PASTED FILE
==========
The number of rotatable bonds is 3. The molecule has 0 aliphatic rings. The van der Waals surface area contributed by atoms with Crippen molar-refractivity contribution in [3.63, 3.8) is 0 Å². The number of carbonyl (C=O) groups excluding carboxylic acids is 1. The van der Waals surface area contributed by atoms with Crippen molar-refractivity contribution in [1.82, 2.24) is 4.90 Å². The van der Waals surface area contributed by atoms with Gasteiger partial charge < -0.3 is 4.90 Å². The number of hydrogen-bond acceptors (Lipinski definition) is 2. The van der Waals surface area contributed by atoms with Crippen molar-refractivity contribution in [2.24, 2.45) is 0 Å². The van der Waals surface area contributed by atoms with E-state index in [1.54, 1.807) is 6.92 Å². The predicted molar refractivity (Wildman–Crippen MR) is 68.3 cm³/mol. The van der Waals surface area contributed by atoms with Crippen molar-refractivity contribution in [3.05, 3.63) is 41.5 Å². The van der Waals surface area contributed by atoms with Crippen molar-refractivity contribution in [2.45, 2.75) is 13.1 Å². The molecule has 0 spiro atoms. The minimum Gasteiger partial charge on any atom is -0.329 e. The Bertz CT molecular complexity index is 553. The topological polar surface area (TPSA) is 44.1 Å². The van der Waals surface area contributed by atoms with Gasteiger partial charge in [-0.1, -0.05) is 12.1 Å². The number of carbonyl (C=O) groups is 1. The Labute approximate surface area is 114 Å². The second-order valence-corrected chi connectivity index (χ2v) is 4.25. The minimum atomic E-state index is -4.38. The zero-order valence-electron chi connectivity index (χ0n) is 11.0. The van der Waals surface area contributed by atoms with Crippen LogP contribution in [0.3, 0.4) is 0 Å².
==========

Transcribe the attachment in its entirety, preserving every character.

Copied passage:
The number of rotatable bonds is 3. The molecule has 0 aliphatic rings. The van der Waals surface area contributed by atoms with Crippen molar-refractivity contribution in [3.63, 3.8) is 0 Å². The number of carbonyl (C=O) groups excluding carboxylic acids is 1. The van der Waals surface area contributed by atoms with Crippen molar-refractivity contribution in [1.82, 2.24) is 4.90 Å². The van der Waals surface area contributed by atoms with Gasteiger partial charge < -0.3 is 4.90 Å². The number of hydrogen-bond acceptors (Lipinski definition) is 2. The van der Waals surface area contributed by atoms with Crippen molar-refractivity contribution in [2.24, 2.45) is 0 Å². The van der Waals surface area contributed by atoms with E-state index in [1.54, 1.807) is 6.92 Å². The predicted molar refractivity (Wildman–Crippen MR) is 68.3 cm³/mol. The van der Waals surface area contributed by atoms with Crippen molar-refractivity contribution in [3.05, 3.63) is 41.5 Å². The van der Waals surface area contributed by atoms with Crippen molar-refractivity contribution in [2.45, 2.75) is 13.1 Å². The molecule has 0 spiro atoms. The minimum Gasteiger partial charge on any atom is -0.329 e. The Bertz CT molecular complexity index is 553. The topological polar surface area (TPSA) is 44.1 Å². The van der Waals surface area contributed by atoms with Gasteiger partial charge in [-0.1, -0.05) is 12.1 Å². The number of carbonyl (C=O) groups is 1. The Labute approximate surface area is 114 Å². The second-order valence-corrected chi connectivity index (χ2v) is 4.25. The minimum atomic E-state index is -4.38. The zero-order valence-electron chi connectivity index (χ0n) is 11.0. The van der Waals surface area contributed by atoms with Crippen LogP contribution in [0.3, 0.4) is 0 Å².